2018 has been an interesting year for markets. While US growth stocks have continued to push US stock indices higher, most other markets have actually fared quite poorly. For example, international stocks, emerging market stocks, bonds, and gold are all negative for the year.
Exhibit 1 – click to expand
Unfortunately, this means that if you own a ‘balanced’ or ‘diversified’ portfolio you may be flat or even down slightly for the year.
Interesting as well is the substantial and continuing outperformance of US growth stocks relative to US value stocks. We’ve noted before that this growth stock outperformance is very long in the tooth and likely to reverse over time.
Exhibit 2 – click to expand
Does this mean diversification is dead? Should an investor simply go “all in” on US growth and shun other investments? Quite the contrary. We believe diversification today is more important then ever before. And the reason can be summed up in one word: risk. While it is great to watch a portfolio grow in value and assume that it will continue to do so year after year unabated, the market tends to run in cycles. Oftentimes these cycles run to extremes both up and down. When evaluating a portfolio mix its important to consider how much risk you are willing to take (or have the capacity to handle). One way to think about it is to ask yourself, “If my portfolio went down, how much would I be willing to lose before I would start to panic?” Or, “how much of a decline would dramatically alter my financial plan/objectives?” Many don’t know this answer and there is no right are wrong as each investor’s goals, objectives and time horizons are different, but we think it is a worthwhile exercise. While it has been a tremendous cycle for the US stock market, at these levels we believe investors should both temper expectations given current valuations.
Exhibit 3 – click to expand
The chart above is the “Shiller PE Ratio”, a ratio of the price of a share of earnings of the S&P 500 relative to the earnings for that same share averaged over a 10 year period. As you can see we are at the second highest level ever seen. The highest? The tech bubble which burst in 2000. The S&P fell over 40% over the next 3 years before bottoming out in 2003. As you can see it was also at elevated levels in 2008 prior to a roughly 37% decline. Now this isn’t to say the market can’t go higher and we are certainly not predicting anything over the short term. In fact, the market could go a lot higher from here. The point is at these levels, performance is not likely to live up to expectations and is much more likely to disappoint. So what to do?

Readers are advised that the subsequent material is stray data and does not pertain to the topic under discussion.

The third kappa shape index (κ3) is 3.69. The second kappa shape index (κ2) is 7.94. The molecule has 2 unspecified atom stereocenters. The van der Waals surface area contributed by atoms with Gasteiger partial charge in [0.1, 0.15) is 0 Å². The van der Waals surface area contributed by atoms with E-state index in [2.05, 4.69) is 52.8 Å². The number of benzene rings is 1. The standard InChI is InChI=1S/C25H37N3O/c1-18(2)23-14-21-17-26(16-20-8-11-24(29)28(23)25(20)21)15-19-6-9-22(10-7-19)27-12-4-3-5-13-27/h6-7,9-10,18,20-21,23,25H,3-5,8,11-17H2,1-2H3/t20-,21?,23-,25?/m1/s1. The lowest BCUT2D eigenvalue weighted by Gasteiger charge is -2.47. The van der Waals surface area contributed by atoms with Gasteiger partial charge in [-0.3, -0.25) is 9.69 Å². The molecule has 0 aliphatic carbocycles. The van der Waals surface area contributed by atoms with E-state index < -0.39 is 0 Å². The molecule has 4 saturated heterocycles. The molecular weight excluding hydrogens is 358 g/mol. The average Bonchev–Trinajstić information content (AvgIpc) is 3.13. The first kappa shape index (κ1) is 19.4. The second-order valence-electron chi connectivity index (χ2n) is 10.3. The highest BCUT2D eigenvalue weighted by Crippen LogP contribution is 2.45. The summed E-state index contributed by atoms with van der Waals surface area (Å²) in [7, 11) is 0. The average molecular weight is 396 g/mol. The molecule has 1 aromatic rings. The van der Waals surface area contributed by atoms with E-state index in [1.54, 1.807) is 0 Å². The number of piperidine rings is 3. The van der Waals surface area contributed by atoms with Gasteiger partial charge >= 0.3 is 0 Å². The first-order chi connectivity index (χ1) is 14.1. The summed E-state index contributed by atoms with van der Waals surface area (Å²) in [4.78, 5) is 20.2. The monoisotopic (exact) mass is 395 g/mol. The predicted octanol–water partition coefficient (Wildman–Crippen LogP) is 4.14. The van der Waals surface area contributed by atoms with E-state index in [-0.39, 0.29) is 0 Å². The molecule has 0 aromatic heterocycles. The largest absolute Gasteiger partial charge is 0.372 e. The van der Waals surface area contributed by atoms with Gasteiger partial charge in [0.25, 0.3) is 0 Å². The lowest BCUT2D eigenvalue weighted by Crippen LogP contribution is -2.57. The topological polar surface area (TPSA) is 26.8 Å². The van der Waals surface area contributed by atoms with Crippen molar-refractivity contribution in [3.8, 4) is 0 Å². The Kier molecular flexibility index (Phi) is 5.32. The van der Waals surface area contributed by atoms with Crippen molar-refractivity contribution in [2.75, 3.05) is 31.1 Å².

First off, re-evaluate your goals. If your primary goal is to try and beat or even track the stock market every year then you can stop reading here. But if you’re like most investors we meet and your goal is to provide reasonable risk adjusted returns, then investing in just one asset class doesn’t really fit your objective. We believe that you should remain (or get) well diversified. And diversified doesn’t mean owning 100 stocks or 5 mutual funds that all own stocks. It means constructing a portfolio that contains many asset classes including some with very little correlation to stocks. So that when the next downturn assuredly comes you have some investments that hold their value and may even make money to offset the riskier investments in your portfolio. It also means looking to other markets that may be “cheaper” and therefore more attractive over the intermediate to long term, thereby diversifying your stock portfolio globally as well.
This approach is not always exciting and will rarely ‘beat’ the market over shorter periods of time but it helps you reduce risk, reduce volatility (that is the amount and frequency of fluctuation in your portfolio) and may put you in place to recover sooner from a market decline. Moreover you can start to see declines for what they are; opportunities. When viewed through the correct lens, one might even look at Exhibits 1 and 2 and recognize that perhaps today’s opportunities lie in the assets which have underperformed the most this year. We certainly think so.
In summary while not very sexy and sometimes frustrating, diversification still provides many benefits, the greatest being peace of mind. Thanks for reading!